This has been a long time in the making, but after almost three months of testing in the highly experimental Firefox Nightly release channel, Firefox’s new Australis user interface has now found its way into the pre-beta Aurora channel. The new user interface, which the company has been working on for a long time, gives the browser a more Chrome-like look. As in Chrome, the settings and options are now behind the same kind of drawer menu next to the URL bar as in Google’s browser and rounded tabs at the top of the screen.
These similarities with Chrome is likely the first thing users will notice. Indeed, if you quickly switch back and forth between the two, you’ll likely get confused about which one is which.
The team also completely redesigned the menu too, and added a large number of customization options that aren’t available in most other browsers. While Firefox was always pretty customizable, this new version makes it far easier to discover these customization options and use them. Just click on ‘customize’ in the menu and drag and drop menu items around to improve your user experience.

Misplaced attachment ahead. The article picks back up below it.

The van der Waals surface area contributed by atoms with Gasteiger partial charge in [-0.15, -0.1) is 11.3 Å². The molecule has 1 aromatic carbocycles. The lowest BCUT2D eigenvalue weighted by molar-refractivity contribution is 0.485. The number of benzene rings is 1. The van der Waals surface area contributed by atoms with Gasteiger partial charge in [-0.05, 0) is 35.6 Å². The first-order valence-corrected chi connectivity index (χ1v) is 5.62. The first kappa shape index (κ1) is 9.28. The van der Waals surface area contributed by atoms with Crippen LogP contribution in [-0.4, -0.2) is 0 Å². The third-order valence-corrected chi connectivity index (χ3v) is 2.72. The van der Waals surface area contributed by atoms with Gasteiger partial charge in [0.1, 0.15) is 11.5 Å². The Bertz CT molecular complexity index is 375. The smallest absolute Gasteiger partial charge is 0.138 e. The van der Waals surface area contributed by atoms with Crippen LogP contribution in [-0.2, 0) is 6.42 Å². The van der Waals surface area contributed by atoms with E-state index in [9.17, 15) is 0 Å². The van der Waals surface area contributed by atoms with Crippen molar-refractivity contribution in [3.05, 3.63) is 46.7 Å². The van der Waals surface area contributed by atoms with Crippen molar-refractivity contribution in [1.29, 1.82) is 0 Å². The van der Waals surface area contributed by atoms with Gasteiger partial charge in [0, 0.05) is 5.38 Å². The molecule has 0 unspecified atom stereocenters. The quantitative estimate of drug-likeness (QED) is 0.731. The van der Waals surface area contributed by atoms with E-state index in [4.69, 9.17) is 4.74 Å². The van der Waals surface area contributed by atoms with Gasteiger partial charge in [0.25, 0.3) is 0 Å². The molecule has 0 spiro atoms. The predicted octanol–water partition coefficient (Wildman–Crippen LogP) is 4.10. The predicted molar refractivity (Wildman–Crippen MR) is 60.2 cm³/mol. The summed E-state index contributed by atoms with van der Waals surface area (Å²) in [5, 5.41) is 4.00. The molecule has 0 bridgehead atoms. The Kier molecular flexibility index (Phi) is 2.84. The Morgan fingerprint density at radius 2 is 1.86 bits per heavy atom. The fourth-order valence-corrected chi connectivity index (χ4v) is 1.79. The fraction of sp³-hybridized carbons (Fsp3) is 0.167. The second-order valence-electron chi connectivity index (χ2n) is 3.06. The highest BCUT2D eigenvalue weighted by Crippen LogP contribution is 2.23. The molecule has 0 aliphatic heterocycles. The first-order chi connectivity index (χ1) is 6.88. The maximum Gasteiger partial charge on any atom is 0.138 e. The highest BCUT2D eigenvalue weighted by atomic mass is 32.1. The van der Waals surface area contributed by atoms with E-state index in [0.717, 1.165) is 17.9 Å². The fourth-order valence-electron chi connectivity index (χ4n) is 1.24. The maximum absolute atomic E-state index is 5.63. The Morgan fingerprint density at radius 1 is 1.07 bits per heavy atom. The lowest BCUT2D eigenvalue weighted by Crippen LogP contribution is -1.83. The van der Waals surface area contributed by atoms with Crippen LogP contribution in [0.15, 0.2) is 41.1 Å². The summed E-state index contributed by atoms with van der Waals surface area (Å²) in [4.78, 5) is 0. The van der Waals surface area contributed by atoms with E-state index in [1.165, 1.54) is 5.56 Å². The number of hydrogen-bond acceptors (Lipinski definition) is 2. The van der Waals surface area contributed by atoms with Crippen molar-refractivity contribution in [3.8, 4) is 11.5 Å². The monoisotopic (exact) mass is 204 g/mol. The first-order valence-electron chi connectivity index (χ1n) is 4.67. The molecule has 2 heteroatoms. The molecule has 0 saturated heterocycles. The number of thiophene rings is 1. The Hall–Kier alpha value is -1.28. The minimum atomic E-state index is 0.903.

If you always want to have the developer tools accessible in the URL bar, for example, that’s now easy to do.
As Mozilla’s VP of Firefox engineering Jonathan Nightingale told me last year, the idea behind the redesign was to give users a browser that is simpler to use, with a cleaner and more intuitive design. As you open more tabs, for example, those that aren’t in the foreground fade into the background “to make it faster for you to find and focus on the tab you want.”
Now that Australis is part of Firefox’s regular release channels, it will slowly find its way into the beta and stable channels, too. It’s unclear when exactly this will happen. Mozilla often holds back features from graduating to the next channel until it feels they are ready for a wider release, and this new user interface will surely spark some interesting discussions among Firefox’s users.
As part of today’s update, Mozilla is also launching Firefox Accounts, which will offer access to the latest update of Firefox Sync and other tools. While Mozilla has long offered users a way to sync their bookmarks, add-ons, passwords and open tabs across machines, it never offered users an easy way to just sign up and sign in to access all the integrated services across its products.
Firefox Accounts are now available in the Aurora release channel, too, so if you want to try both the new user interface and these new tools, just head over here and install the Aurora release. It won’t overwrite your existing Firefox install.